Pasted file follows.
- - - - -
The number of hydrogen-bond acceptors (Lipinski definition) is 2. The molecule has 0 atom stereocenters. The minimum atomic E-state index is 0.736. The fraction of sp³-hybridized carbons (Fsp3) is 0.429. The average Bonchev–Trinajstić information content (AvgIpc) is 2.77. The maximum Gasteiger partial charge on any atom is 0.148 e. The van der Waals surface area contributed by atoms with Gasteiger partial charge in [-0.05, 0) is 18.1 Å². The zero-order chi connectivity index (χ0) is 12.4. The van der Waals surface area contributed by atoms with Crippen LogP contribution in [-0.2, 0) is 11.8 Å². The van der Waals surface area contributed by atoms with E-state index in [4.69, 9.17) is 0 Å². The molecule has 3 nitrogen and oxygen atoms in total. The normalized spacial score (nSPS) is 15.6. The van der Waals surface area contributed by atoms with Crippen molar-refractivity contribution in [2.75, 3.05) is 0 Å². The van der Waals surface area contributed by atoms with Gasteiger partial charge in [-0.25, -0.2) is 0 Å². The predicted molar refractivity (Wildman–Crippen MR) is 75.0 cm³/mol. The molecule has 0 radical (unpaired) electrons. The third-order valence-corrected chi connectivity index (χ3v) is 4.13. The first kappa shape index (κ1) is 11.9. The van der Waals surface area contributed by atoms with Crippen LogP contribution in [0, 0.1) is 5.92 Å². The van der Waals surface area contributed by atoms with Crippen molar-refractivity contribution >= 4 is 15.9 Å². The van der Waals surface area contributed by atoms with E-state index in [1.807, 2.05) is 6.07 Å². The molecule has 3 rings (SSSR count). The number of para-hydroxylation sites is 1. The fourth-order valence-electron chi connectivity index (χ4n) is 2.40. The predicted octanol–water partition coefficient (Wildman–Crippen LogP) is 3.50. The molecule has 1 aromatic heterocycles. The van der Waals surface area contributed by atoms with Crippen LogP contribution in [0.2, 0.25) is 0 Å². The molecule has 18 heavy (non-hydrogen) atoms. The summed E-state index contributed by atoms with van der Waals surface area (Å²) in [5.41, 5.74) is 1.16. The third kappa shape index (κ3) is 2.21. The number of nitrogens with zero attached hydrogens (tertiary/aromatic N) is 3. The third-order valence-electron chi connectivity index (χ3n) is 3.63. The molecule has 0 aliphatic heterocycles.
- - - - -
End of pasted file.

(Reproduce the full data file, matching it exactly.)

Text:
The number of hydrogen-bond acceptors (Lipinski definition) is 2. The molecule has 0 atom stereocenters. The minimum atomic E-state index is 0.736. The fraction of sp³-hybridized carbons (Fsp3) is 0.429. The average Bonchev–Trinajstić information content (AvgIpc) is 2.77. The maximum Gasteiger partial charge on any atom is 0.148 e. The van der Waals surface area contributed by atoms with Gasteiger partial charge in [-0.05, 0) is 18.1 Å². The zero-order chi connectivity index (χ0) is 12.4. The van der Waals surface area contributed by atoms with Crippen LogP contribution in [-0.2, 0) is 11.8 Å². The van der Waals surface area contributed by atoms with E-state index in [4.69, 9.17) is 0 Å². The molecule has 3 nitrogen and oxygen atoms in total. The normalized spacial score (nSPS) is 15.6. The van der Waals surface area contributed by atoms with Crippen molar-refractivity contribution in [2.75, 3.05) is 0 Å². The van der Waals surface area contributed by atoms with Gasteiger partial charge in [-0.25, -0.2) is 0 Å². The predicted molar refractivity (Wildman–Crippen MR) is 75.0 cm³/mol. The molecule has 0 radical (unpaired) electrons. The third-order valence-corrected chi connectivity index (χ3v) is 4.13. The first kappa shape index (κ1) is 11.9. The van der Waals surface area contributed by atoms with Crippen LogP contribution in [0, 0.1) is 5.92 Å². The van der Waals surface area contributed by atoms with Crippen molar-refractivity contribution >= 4 is 15.9 Å². The van der Waals surface area contributed by atoms with E-state index in [1.807, 2.05) is 6.07 Å². The molecule has 3 rings (SSSR count). The number of para-hydroxylation sites is 1. The fourth-order valence-electron chi connectivity index (χ4n) is 2.40. The predicted octanol–water partition coefficient (Wildman–Crippen LogP) is 3.50. The molecule has 1 aromatic heterocycles. The van der Waals surface area contributed by atoms with Crippen LogP contribution in [0.2, 0.25) is 0 Å². The molecule has 18 heavy (non-hydrogen) atoms. The summed E-state index contributed by atoms with van der Waals surface area (Å²) in [5.41, 5.74) is 1.16. The third kappa shape index (κ3) is 2.21. The number of nitrogens with zero attached hydrogens (tertiary/aromatic N) is 3. The third-order valence-electron chi connectivity index (χ3n) is 3.63. The molecule has 0 aliphatic heterocycles.